“Because a large percentage of our employee base lives in Longmont, deciding to work with American Rivers on a company cleanup event in our backyard was important,” Nite Ize Director of Marketing Brenda Isaac said. “We believe in the mission of American Rivers and, as an official supporter of the organization, we were excited to celebrate our partnership with an event that really meant something to our employees and their families.”

Last year, Nite Ize launched a new corporate giving initiative called The Brite Side and chose American Rivers as the first official program partner. “The Brite Side is about focusing on what we want to see in the world around us and working together with organizations that support that vision,” Nite Ize Founder and CEO Rick Case says. “It’s about doing good things, with good people, and always looking for The Brite Side.”

With that mission in mind, 55 volunteers collected 1,500 pounds of trash from roughly 1.5 miles along the St. Vrain Creek and Golden Ponds Park area this past August. Some of the more unusual debris found included a horse from a children’s rocking horse toy set, a University of Colorado letterman jacket, couch cushions, and a silver bracelet with a love note.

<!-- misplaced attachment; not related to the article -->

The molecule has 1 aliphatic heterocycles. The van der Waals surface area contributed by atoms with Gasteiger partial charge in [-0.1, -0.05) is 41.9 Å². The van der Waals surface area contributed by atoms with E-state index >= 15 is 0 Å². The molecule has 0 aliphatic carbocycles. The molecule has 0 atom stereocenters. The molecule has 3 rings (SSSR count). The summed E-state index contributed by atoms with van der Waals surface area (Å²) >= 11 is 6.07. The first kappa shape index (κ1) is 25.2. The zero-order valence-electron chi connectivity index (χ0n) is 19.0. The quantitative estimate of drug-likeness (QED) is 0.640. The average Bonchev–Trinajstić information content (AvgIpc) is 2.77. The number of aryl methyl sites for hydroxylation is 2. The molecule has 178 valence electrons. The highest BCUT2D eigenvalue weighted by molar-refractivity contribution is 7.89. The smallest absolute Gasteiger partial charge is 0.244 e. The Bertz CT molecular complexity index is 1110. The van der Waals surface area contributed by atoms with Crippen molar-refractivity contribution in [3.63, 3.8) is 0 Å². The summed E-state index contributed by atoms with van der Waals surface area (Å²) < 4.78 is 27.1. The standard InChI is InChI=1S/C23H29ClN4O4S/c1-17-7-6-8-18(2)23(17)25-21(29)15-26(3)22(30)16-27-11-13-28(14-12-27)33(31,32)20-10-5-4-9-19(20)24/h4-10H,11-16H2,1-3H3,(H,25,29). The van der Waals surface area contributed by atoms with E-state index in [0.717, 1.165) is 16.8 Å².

These items have a story that many will never know – but more than likely they were washed upon the shores of the St. Vrain during the flood and have remained half hidden and forever forgotten. American Rivers works hard to restore damaged rivers like the St. Vrain to conserve clean water for people and nature. Removing trash and debris from waterways and disposing of it properly is an important part of ongoing flood restoration for the City of Longmont and a task that both Nite Ize and American Rivers were not only dedicated to, but enthusiastic about.